Editions[i] abound of Shakespeare's plays. Admittedly, there is not an overwhelming choice of editions of King John[ii], but for the more popular plays there is a good choice. Fortunately, they differ far more than just in the choice of cover (which as we shall see range from a simple collection of coins, through a self-portrait of Titian to a tinted image of Irving as Shylock). To account for this difference it follows that the publishers are targeting different audiences. For my main focus I shall be looking in detail in two editions of 'The Merchant Of Venice' both published on Cambridge University Press. To put these two editions into context I shall also briefly consider ten other editions of the play that I have in my collection, including two on-line ones. This will illustrate the range of possibilities available to a publisher when considering an edition. It will establish a wider framework in which to consider the similarities and differences between the two chosen editions from a single publisher.


The Raw Material

The quarto (Q1) of 1600, the quarto (Q2) of 1619 (previously thought to be the first Quarto as it contains the (deceptive) imprint "Printed by J Roberts 1600" (Arden, xviii). Research by Professor A. W. Pollard and others has shown that it was in fact printed by William Jaggard for Thomas Pavier. The third source for the work is the Folio printing of 1623.


Summary of twelve editions

The Arden Shakespeare
- Edited by John Russell Brown

Arden 3, of course, follows the pattern of the series. It is focussed on the play's sources (F, Q1, Q2) and inspiration. It very much draws on the body of academic research, mentions the work of previous editors and seeks to justify the decisions made in making this edition. Classical references are expounded. There is a high density of notes.  For instance, between the Dramatis Personae and the start of the text there is a page of dense two columned notes on the source of the names Shylock, Tubal and Jessica as well as, something found in most editions, a note about early editors thinking "Q2 was the first edition … listed three characters Salanio, Salarino, and Salerio".  (Arden, p2). Act 2 Scene 6 line 5 'O ten times faster Venus' pigeons fly'. Whereas most editions mention the doves (pigeons) that drew Venus' chariot, the Arden also mentions another interpretation - that the "pigeons are lovers, who were often called 'turtles' or 'doves'". The play can, however, be adequately understood without either of these references. These explanations embellish our appreciation of a play but slow down the first time reader considerably. Fortunately, similar classical references occur throughout the canon so extending our vocabulary to the classics is less arduous the more plays we study.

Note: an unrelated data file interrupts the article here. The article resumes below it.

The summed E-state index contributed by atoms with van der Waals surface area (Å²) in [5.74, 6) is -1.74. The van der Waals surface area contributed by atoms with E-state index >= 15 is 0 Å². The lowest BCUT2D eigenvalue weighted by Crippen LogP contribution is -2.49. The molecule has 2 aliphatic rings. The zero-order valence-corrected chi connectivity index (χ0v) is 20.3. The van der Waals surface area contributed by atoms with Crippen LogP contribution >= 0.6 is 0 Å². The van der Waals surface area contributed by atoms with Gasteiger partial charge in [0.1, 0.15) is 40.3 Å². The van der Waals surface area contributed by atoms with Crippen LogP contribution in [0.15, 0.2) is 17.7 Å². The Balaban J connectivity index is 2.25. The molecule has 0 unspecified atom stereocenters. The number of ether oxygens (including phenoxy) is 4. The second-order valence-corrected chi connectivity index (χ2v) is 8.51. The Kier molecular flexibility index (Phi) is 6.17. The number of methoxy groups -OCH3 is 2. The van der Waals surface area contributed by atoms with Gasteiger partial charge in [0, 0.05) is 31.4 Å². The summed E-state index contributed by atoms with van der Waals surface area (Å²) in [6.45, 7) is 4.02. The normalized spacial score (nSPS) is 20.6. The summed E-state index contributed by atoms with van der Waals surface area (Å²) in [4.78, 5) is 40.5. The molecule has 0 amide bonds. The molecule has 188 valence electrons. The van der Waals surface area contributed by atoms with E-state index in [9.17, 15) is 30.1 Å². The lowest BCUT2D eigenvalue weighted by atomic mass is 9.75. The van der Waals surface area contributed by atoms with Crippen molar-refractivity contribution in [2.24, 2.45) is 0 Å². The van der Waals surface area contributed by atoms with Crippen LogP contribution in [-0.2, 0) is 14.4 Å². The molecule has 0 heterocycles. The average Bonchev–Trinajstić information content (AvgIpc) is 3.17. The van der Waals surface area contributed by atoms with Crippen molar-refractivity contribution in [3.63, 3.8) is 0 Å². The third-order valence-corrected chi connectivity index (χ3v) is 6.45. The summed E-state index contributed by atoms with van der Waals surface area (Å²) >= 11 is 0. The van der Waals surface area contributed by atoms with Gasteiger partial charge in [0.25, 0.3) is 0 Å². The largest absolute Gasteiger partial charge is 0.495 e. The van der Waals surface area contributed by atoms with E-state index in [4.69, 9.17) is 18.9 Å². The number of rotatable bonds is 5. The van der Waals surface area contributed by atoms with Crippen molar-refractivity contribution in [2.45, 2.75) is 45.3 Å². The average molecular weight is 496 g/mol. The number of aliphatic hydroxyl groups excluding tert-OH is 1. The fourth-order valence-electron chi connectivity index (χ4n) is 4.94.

The Alexander Shakespeare- Edited by M Etherington and R B Kennedy. 1984. Reprinted 1986, 1989, 1991, 1993.

Slightly unusually this edition boldly or foolishly tells us why Shakespeare has done certain things[iii]. For instance, in the Leah scene (Act 3 Scene 1) where Tubal tells Shylock that 'Your daughter in Genoa, as I heard, one night, four score ducats.' Shylock reacts with 'Thou stick'st a dagger in me - I shall never see my gold again. Fourscore ducats at a sitting! Fourscore ducats!'. This is here, the Alexander tells us, "This is intended to show Shylock's comic miserliness, in contrast with his delight in Antonio's misfortune." This seems to be presenting a view as an incontrovertible truth. If Peter Holland's[iv] estimate is correct the modern day equivalent of eight ducats is about £800. Almost any father would be shocked by such a large sum. Many readers would see this more sympathetically; that Shylock is not so concerned about the money; he is expressing his sadness at the loss of his daughter. 'Comic miserliness' seems to go back to the days of playing Shylock for laughs in a red wig. Post holocaust we have a natural sympathy for Shylock that a modern production can choose to underline or fight against. Compare this edition's note with the recent National Theatre production; a sympathetic view of the Shylock-Jessica relationship.


Shakespeare Made Easy - Modernised by Alan Durband

This edition is unique amongst those described here in that on the left hand page we have Shakespeare's text, and on the right hand we have a modern day translation. Durband does not take it upon himself to try to write poetically so we lose so very much. Durband does not just present the meaning of the occasional difficult word but the whole text has been rewritten for the present. So where Shakespeare has: 'The quality of mercy is not strained' (Act 4 Scene 1, line 181) Durband has "By nature, mercy is never subject to compulsion". The back cover comes with endorsements from Dame Judi Dench 'What a good idea'. and Julie Walters 'I wish I'd had one when I did my O-levels' [v] Although it is easy to be negative about an edition like this, I think this is largely due to my familiarity with the play. I've seen various versions on screen and stage and have a number of audio versions; so there is a tendency for this approach to Shakespeare to appear oversimplified. However, to someone new to the play it could prove invaluable. An edition in this form a few months ago for Titus Andronicus would have probably been very useful to me.